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Modeling Nature March 2009 PowerPoint Presentation
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Modeling Nature March 2009

Modeling Nature March 2009

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Modeling Nature March 2009

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  1. Modeling NatureMarch 2009

  2. Modeling Nature LECTURE 6: Self-Organisation

  3. Overview • Percolation and Ising spin models • Definition of self-organization • Local and global interaction • Natural patterns • Flocking and Boids • Synchronization of clapping and fireflies • Self-organization in social dynamics

  4. Percolation and Ising Model revisited

  5. p = 0.30 p = 0.45 p = 0.55 p = 0.70 Percolation • Given the probability p of an occupied site • What is the size M(p) of the largest connected cluster? • Clearly, M(p) grows with p

  6. next neighbor interaction

  7. Forest fires on a square lattice Number of rows L

  8. p < pc p  pc p > pc scale Small scale Large scale At pC the forest is a fractal zooming out

  9. S N -1 +1 coupling +1 +1 N S The Ising model

  10. 2D Ising model Spontaneous magnetization

  11. m +1 Tc T -1 Phase transition • At a critical value of T, Tc, the behaviour of the systems changes (it becomes critical) • The critical behaviour is characteristic for the system (and other systems) High temperature (stochastic) Zero temperature (deterministic)

  12. Ising and Percolation models Macroscopic Effects are entirely determined by LOCAL INTERACTIONS • Local microscopic interactions (with nearest neighbour) • Global macroscopic structure/patterns

  13. Self-Organizationand Global or Local interactions

  14. Self-organizationDefinition • Self-organization is a process where the organization of a system spontaneously increases, i.e., without this increase being controlled by the environment or an encompassing or otherwise external system. Principia Cybernetica Web

  15. Self-Organization 1. GLOBAL INTERACTIONS A director/manager/conductor coordinates and controls the numerous microcopic processes such that global order arises Perhaps in a hierarchical network

  16. Hierarchical organization of cooperations

  17. Five-Year Plans for the National Economy of the Soviet Union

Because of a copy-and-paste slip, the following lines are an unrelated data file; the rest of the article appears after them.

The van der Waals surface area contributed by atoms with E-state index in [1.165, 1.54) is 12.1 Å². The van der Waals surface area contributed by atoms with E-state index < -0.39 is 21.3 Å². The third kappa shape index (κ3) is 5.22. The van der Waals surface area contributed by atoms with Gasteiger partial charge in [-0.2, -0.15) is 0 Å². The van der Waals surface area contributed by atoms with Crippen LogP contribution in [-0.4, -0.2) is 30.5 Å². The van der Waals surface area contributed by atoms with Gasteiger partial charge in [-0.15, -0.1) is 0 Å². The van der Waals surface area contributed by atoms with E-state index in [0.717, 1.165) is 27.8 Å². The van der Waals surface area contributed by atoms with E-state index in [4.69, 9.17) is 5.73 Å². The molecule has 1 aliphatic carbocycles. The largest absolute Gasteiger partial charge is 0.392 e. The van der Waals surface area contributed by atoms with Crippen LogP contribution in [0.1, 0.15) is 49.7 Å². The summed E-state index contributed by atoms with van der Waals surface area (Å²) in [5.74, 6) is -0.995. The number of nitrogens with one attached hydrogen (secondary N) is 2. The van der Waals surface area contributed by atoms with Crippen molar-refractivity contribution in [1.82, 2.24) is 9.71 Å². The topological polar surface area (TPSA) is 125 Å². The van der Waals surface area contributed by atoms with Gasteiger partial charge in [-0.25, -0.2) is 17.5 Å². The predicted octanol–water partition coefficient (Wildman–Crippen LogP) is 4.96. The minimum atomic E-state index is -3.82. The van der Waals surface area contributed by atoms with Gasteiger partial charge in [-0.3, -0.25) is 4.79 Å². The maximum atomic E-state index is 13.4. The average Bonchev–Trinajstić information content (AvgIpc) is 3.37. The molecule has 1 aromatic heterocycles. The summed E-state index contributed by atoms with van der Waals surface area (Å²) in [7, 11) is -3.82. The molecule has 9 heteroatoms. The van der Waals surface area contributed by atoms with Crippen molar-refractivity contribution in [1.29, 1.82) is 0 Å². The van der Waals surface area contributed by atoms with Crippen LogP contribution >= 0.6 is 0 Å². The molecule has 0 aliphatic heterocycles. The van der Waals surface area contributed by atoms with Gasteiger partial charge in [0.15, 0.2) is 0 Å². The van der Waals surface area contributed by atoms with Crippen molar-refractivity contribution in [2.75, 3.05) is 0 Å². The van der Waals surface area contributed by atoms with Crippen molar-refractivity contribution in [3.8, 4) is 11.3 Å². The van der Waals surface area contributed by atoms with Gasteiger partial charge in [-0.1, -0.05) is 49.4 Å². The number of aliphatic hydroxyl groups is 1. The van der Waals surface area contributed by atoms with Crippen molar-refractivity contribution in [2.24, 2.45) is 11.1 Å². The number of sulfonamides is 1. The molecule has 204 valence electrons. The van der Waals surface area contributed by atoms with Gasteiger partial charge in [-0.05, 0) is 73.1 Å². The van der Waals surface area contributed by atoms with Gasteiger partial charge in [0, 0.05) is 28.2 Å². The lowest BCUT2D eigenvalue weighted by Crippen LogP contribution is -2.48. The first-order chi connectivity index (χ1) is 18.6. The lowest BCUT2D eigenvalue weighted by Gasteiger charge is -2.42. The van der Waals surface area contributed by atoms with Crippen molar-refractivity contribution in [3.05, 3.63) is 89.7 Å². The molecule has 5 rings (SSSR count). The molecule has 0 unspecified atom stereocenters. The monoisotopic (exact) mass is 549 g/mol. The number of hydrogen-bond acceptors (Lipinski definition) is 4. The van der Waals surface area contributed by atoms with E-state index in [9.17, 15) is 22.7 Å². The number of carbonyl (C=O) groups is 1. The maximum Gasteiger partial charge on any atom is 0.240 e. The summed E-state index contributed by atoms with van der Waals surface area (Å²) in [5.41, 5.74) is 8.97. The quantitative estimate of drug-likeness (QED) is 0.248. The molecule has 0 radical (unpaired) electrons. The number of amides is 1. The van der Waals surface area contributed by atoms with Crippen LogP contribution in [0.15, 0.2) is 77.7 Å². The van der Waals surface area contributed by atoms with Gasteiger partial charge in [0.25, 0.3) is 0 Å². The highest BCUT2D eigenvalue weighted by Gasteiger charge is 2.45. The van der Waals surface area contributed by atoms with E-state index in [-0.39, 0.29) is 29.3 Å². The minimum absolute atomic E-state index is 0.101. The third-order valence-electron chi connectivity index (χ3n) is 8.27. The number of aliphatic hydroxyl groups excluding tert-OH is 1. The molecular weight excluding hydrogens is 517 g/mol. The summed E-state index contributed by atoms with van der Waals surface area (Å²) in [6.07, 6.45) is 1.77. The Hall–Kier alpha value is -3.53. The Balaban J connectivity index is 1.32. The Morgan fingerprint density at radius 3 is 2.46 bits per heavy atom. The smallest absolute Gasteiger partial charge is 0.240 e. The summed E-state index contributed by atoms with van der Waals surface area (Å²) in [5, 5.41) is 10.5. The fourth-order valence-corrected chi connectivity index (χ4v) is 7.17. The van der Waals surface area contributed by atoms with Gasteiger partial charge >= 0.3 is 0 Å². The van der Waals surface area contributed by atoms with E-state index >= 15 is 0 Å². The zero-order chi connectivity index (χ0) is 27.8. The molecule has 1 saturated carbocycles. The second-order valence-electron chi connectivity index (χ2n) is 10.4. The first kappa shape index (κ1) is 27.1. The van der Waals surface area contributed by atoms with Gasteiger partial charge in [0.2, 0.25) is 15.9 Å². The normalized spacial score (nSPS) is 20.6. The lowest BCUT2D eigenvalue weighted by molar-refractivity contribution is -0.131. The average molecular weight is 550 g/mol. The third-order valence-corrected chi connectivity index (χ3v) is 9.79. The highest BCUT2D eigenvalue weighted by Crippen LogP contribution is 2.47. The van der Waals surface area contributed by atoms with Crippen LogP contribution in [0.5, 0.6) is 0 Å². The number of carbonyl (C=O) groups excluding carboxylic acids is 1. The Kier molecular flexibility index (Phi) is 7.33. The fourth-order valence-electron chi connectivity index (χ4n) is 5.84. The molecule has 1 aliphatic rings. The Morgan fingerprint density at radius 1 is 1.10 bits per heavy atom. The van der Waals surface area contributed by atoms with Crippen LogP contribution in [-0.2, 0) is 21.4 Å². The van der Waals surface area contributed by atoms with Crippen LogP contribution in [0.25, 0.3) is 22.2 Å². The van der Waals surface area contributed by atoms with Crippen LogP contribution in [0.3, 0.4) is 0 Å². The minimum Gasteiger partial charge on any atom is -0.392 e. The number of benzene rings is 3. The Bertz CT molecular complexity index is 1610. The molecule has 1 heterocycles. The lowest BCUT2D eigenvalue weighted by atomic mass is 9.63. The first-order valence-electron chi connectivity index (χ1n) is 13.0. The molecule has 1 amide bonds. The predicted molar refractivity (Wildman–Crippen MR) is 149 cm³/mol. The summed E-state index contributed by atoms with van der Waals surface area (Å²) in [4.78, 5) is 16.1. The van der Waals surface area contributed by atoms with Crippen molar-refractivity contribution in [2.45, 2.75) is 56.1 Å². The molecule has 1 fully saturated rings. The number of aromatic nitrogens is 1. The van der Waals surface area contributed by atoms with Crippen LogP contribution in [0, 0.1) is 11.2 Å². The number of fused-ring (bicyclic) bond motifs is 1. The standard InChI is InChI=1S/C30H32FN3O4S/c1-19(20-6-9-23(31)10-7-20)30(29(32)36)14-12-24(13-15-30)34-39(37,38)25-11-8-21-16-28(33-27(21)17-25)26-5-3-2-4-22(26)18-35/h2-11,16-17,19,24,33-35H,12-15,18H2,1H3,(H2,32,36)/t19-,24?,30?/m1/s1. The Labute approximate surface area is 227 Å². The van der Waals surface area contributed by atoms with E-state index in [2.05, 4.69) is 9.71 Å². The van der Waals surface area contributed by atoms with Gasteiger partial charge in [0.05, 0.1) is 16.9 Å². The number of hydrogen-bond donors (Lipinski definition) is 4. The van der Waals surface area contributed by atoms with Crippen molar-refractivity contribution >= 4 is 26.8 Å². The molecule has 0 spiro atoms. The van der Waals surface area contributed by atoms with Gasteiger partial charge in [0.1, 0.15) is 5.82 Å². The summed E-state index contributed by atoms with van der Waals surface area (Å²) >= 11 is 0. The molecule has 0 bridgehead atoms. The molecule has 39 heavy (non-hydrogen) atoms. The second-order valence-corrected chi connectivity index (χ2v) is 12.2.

18. Organization of consciousness: Homunculus Diagram from Descartes' Treatise of Man (1664), showing the formation of inverted retinal images in the eyes, and the transmission of these images, via the nerves so as to form a single, re-inverted image (an idea) on the surface of the pineal gland.

  19. Organization of consciousness: Homunculus Problem with Descartes' Homunculus: how is the consciousness of the homunculus itself organized?

  20. Self-Organization 2. LOCAL INTERACTIONS There is no director/manager/conductor that coordinates or controls the global order, it ‘spontaneously’ arises from local interactions, e.g. next-neighbor-interactions. THERE IS NO CENTRAL ORGANIZATION !

  21. Patterns from local interactions in inanimate Nature: snow flakes.

  22. ‘Metal leaves’ produced during the electrochemical deposition of ZnSO4

  23. Pattern of colonial bacteria cooperative self-organization Paenibacillus vortex

  24. Colonial cooperative bacteria: patterns of self-organization Paenibacillusdendritiformis

  25. Self-Organization in Insect Societies

  26. Biology: Ant Self-Organization

  27. Biology: Flocking

  28. Boids Software Robots that emulate flocking behaviour with simple localrules

  29. Self-organization in the brain The brain consists of +/- 1011 neurons connected in a large network where each neuron is connected to only a handfull other neurons There is no central organization, only local interactions.

  30. Self-organization in the brain • Orientation sensitivity

  31. Self-organization in the brain • Direction tuning

  32. Lion King sequence • Simulation stampede simulated using “boid” techniques

  33. Self-Organization: synchronization

  34. Synchronization of clapping

  35. Period doubling Self-organization of clapping Global noise intensity Local noise intensity Correlation parameter Average noise intensity Clapping period

  36. rhythmic asynchronous rhythmic asynchronous Audience of 73 persons Audience of single person Period doubling • Transition from asynchronous to rhythmic clapping: skip every second beat • Yields a clapping mode with a double period

  37. Firefly Synchronization • Fireflies will synchronize their flashes based on their observations of their neighbor’s rhythm. • Entire riversides thus flash simultaneous

  38. Menstrual cycle Synchronization Women who live together tend to have synchronized menstrual periods. The phenomenon was first presented to the scientific community almost 40 years ago, and has since remained a matter of much debate. There is still much controversy over what is the cause. • Martha McClintock, Menstrual synchrony and suppression. Nature. 1971; 291: pp. 244-245.

  39. Self-Organization in social dynamics

  40. Mexican Wave

  41. Critical mass is needed for onset of MW Mexican-Wave model Mexican-Wave demo

  42. Sociology: Escape Dynamics

  43. Sociology: Escape Dynamics

  44. Sociology: Escape Dynamics

  45. Lane formation and other demo’s Mexican-Wave demo Steering behaviour for Autonomous Characters

  46. Issues in self-organisation • Self-organizing processes underlie patterns in nature, society, and culture • What is the relation between individual behavior and collective behavior? • Not always obvious, e.g., termite behaviour • Nature evolves group behaviors that improve fitness • Society evolves group behaviors that improve social acceptance • …

  47. Relation to the Tasks Task 6a.Emergent Structure – How does global and macroscopic structure arise from interactions that are strictly local?

  48. Relation to the Tasks Task 6b. Complex models of self-organisation

  49. END of COURSE